(21,23,16,17,17,17,18) and 23rd (27, 19, 24, 27,28,26,6) respectively in the 38 boat Radial fleet.
The Championship was won by Stephen Keen from New Zealand with all bullets.

Mike Simms, hailing from Halifax, Nova Scotia and coach of JSYT, won
the Laser North American Championship over 94 other contenders, many past and future
Olympic hopefuls. He lead throughout the regatta and started the last race tied with
Kiwi Cameron Dunn. After getting behind several hundred yards in the first beat of the
last race, he was able to correctly play the shifts and pass Cameron who got out of
phase with the shifts. He then went on to cover Cameron and win his first
continental championship with extremely consistent finishes of 1,4,1,1,2,5,3,2 in the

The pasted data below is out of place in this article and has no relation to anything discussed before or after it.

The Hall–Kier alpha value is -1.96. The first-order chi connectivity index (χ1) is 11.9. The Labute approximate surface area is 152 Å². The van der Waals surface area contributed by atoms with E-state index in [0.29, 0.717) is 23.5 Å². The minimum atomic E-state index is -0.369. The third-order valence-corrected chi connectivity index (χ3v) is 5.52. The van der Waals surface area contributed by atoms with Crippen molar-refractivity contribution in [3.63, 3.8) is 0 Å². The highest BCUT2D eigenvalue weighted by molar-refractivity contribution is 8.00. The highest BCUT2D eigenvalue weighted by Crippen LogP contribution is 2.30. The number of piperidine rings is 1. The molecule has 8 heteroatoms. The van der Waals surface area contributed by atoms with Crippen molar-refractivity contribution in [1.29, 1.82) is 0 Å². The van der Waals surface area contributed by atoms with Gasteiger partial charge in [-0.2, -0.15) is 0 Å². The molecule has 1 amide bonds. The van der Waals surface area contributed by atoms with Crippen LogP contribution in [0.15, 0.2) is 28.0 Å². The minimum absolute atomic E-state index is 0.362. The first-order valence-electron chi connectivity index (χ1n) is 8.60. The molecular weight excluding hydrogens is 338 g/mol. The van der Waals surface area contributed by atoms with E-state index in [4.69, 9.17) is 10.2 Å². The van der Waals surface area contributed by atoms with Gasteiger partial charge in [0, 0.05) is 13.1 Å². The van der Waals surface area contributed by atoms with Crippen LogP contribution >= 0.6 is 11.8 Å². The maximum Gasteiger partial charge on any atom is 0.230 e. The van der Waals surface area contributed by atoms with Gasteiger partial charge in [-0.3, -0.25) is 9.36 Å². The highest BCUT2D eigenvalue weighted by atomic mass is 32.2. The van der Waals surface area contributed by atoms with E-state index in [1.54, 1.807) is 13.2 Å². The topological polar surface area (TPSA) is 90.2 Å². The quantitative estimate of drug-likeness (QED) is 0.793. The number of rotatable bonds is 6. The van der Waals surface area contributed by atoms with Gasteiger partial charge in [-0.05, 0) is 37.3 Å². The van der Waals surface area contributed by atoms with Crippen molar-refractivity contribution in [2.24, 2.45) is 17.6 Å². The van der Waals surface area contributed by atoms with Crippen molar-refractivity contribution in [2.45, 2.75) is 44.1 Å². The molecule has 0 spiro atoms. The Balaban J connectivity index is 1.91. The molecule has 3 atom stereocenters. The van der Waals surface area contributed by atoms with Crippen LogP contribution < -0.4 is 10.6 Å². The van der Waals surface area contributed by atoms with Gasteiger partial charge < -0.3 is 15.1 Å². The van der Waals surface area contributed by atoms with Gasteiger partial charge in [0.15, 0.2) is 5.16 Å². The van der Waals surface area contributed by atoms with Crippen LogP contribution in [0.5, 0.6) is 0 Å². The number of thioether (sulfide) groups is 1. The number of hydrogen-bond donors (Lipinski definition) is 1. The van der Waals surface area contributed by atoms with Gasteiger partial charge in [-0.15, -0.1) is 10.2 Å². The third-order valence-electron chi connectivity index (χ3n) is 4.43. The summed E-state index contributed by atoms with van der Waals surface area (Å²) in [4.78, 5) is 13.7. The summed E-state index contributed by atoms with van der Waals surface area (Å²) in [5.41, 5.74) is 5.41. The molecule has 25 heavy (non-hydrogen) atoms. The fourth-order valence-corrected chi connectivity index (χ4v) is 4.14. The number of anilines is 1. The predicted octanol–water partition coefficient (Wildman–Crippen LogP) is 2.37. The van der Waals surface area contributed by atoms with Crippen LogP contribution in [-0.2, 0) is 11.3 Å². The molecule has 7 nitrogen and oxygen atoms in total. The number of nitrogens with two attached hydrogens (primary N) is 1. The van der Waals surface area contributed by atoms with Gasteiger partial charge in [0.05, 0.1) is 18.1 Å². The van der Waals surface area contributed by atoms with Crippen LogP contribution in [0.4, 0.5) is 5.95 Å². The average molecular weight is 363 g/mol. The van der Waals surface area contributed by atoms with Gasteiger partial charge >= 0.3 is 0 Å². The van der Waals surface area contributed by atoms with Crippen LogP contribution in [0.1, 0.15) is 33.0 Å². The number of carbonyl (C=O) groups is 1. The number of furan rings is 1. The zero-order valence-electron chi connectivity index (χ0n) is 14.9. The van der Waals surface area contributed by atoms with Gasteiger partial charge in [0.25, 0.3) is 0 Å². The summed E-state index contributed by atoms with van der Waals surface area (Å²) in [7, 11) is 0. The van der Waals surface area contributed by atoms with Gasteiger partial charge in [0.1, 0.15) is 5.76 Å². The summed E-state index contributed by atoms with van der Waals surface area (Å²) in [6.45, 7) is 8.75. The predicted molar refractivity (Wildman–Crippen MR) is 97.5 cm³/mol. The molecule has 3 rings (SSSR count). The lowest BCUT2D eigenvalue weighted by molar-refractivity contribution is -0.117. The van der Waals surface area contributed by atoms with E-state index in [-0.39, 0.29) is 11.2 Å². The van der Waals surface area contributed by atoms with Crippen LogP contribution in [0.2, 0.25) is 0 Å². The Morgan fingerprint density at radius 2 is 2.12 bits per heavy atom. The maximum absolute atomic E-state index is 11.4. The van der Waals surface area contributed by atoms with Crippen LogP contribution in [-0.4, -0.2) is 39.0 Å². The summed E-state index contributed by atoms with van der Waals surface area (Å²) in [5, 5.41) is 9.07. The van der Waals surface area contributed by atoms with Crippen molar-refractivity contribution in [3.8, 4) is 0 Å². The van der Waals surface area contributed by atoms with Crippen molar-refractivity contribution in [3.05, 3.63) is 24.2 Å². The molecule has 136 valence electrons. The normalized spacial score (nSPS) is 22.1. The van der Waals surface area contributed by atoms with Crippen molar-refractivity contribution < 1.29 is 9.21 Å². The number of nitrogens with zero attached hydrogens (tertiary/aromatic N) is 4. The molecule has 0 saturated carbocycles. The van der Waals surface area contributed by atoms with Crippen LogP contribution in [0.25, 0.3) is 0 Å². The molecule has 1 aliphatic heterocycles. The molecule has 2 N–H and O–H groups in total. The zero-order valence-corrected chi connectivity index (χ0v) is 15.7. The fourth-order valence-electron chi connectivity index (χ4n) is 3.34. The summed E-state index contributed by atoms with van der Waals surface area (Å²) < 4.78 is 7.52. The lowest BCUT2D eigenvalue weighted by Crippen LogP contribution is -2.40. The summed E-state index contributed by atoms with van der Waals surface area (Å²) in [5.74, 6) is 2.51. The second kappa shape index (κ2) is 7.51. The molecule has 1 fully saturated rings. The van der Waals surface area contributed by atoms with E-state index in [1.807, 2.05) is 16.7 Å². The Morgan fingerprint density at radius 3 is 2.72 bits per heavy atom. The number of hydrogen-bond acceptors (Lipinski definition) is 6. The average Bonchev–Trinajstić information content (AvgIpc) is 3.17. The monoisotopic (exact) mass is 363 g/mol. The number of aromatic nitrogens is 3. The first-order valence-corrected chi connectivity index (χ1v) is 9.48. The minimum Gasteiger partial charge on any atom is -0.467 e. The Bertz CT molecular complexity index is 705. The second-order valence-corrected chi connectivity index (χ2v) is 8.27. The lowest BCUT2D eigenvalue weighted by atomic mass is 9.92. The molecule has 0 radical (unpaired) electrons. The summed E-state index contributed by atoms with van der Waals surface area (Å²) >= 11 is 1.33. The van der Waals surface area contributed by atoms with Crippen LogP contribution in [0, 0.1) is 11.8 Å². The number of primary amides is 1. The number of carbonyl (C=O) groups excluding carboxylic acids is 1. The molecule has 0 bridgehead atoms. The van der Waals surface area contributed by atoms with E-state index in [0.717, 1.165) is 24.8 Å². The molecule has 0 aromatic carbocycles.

competitive fleet.

Streett Silvestri, also a member of JSYT and from Little Silver,
sailed his first major open regatta in full rig Lasers and finished a creditable 46th with
individual finishes of 51, 39,54,66,50,49 and 20.

Jan O'Malley, from Mantoloking Yacht Club, and Raymond Marks, from
Fort Worth, Texas teamed up to win the Laser II North American Championship. They too
lead the four day regatta at the end of each day. Going into the last race, they
needed to keep the team of Stu Colie, also from Mantoloking Y.C. and Erin Brandt,
from Bellingham, Washington, from finishing in the top three places in the race. They
were successful in achieving this and won the regatta in a tie breaker over the
Colie/Brandt team.

Bruce Cup --Chris Ashley

Every year Rush Creek Yacht Club hosts the Bruce Cup in honor of Ian
Bruce, the creator of the Laser. Registration is on Thanksgiving Day and
the day after and the races also start the day after Thanksgiving. This